Marching - Military Paces

Military Paces

In the military there are various standard paces. One step occurs on each beat. A pace is the length of one step (assumed to be 75 cm or 30"); do not confuse this use of "pace" with the ancient Roman unit of length (2 steps or 5 roman feet = 148 cm or 58").

  • Quick March: The basic mobility. 120 beats/min.
  • Double March: The basic run. 180 beats/min.
  • Highland March: Regiment-specific pace, 80 beats/min. when wearing kilts.
  • Rifles March: Regiment-specific pace, 140-beats/min. Like double-time, this is a rapid trot, with the rifle usually carried at the trail, not on the shoulder.
  • Slow March: Ceremonial pace, 40-60 beats/min.
  • Parade March: Usually seen combined with music, 120 beats/min. in the UK (except the Rifles who march at 140bpm), ~120 beats/min. in the USA and Russia
  • French Foreign Legion Pace: 88 beats/min
  • Paso Legionario: Specific march used by the Spanish Legion, 144 beats/min, embodiment of their "espĂ­ritu de marcha".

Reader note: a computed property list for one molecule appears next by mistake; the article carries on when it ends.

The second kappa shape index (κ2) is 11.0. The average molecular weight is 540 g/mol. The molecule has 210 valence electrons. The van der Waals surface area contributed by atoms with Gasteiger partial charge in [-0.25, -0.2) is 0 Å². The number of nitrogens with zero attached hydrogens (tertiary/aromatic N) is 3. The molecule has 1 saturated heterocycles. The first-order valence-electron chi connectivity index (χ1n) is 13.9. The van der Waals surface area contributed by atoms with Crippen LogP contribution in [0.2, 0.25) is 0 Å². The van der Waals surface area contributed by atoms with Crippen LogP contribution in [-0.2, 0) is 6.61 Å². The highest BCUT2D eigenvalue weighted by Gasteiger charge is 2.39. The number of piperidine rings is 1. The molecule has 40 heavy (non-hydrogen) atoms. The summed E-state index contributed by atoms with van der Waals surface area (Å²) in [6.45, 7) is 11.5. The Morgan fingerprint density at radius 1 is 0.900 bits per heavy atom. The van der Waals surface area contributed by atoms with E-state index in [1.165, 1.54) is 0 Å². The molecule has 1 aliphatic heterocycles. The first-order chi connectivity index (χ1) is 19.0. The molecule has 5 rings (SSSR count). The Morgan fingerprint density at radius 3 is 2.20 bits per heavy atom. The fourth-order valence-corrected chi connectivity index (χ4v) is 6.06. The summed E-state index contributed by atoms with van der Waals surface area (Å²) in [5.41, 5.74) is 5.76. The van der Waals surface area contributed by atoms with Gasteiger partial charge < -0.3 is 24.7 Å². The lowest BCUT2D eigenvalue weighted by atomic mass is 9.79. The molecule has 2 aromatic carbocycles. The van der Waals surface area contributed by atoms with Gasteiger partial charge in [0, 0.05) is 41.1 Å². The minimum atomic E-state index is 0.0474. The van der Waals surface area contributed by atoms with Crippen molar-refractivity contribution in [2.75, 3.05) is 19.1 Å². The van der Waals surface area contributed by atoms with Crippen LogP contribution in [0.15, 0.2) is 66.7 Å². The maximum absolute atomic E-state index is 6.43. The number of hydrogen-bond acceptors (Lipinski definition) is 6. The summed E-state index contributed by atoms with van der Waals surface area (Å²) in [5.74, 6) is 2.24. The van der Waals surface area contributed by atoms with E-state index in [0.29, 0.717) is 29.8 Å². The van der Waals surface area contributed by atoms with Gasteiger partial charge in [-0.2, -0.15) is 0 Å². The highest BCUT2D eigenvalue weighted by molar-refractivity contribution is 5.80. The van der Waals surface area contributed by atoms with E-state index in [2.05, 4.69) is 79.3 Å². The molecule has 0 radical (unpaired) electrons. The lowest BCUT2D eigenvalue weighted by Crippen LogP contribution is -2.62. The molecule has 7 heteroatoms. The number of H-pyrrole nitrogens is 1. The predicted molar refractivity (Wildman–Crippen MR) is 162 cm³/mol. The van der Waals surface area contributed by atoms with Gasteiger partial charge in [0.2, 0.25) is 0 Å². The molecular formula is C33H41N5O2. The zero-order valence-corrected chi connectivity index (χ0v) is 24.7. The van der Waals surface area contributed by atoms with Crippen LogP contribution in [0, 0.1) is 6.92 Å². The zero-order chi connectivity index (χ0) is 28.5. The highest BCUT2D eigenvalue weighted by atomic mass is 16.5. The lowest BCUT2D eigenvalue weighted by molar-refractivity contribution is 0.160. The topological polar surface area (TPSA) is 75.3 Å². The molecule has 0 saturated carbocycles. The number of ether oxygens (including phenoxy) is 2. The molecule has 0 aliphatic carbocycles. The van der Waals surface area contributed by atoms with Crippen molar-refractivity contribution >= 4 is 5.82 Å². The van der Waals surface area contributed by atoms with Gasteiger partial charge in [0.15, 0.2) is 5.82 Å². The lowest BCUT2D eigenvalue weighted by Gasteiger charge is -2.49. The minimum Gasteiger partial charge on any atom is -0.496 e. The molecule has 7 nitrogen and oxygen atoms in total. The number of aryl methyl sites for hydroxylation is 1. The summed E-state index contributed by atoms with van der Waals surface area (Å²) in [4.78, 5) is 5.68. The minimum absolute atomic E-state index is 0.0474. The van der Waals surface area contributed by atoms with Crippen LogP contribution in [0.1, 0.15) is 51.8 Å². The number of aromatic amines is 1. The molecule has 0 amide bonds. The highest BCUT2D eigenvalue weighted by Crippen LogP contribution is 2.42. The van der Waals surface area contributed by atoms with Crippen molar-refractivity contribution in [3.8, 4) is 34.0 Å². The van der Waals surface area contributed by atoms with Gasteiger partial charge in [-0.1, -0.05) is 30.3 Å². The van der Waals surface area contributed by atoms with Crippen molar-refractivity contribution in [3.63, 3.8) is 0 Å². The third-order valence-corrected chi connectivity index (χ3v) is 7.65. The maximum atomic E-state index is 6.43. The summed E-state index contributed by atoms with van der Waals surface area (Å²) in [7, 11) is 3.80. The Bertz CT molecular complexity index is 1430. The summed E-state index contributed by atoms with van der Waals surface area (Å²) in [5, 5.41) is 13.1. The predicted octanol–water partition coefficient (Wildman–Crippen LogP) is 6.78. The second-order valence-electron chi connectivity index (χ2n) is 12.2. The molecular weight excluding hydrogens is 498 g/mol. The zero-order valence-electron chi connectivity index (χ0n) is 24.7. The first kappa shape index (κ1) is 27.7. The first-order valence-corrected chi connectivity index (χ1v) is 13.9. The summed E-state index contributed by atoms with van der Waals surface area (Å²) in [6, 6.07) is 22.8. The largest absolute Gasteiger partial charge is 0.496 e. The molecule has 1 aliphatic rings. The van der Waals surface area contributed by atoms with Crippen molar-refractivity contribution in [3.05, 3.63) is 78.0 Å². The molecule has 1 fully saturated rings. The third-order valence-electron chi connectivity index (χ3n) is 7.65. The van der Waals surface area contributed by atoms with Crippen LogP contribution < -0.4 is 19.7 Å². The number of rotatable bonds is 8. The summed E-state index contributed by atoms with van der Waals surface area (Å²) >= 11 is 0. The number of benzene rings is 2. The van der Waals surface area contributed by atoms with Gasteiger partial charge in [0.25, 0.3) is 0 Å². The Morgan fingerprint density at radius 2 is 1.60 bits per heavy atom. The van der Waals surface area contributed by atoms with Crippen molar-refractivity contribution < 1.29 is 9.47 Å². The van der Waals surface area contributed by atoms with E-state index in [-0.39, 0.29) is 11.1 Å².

• Typical German speed is 112 bpm.

For mechanical efficiency, opposite arms usually swing with each leg while marching. British and Commonwealth armed forces keep their arms straight and swing the hand as high as the shoulder while forward and in theory to the level of the belt when backward. US troops swing the arm through a smaller arc and some European armies bend the arm during the swing. Most foot drill instructors believe these differing practices are efficient i.e. maintain rhythm for long route marches. Some South American and Eastern European countries march on parade with the stiff leg earlier famous as the "goose step" of German troops. German and Scandinavian military bands and units swing with only the right arm, 90 degrees straight out. Some troops (like the Royal Swedish Lifeguard) swing with their left arm. This is because they carry their gun in their right arm.

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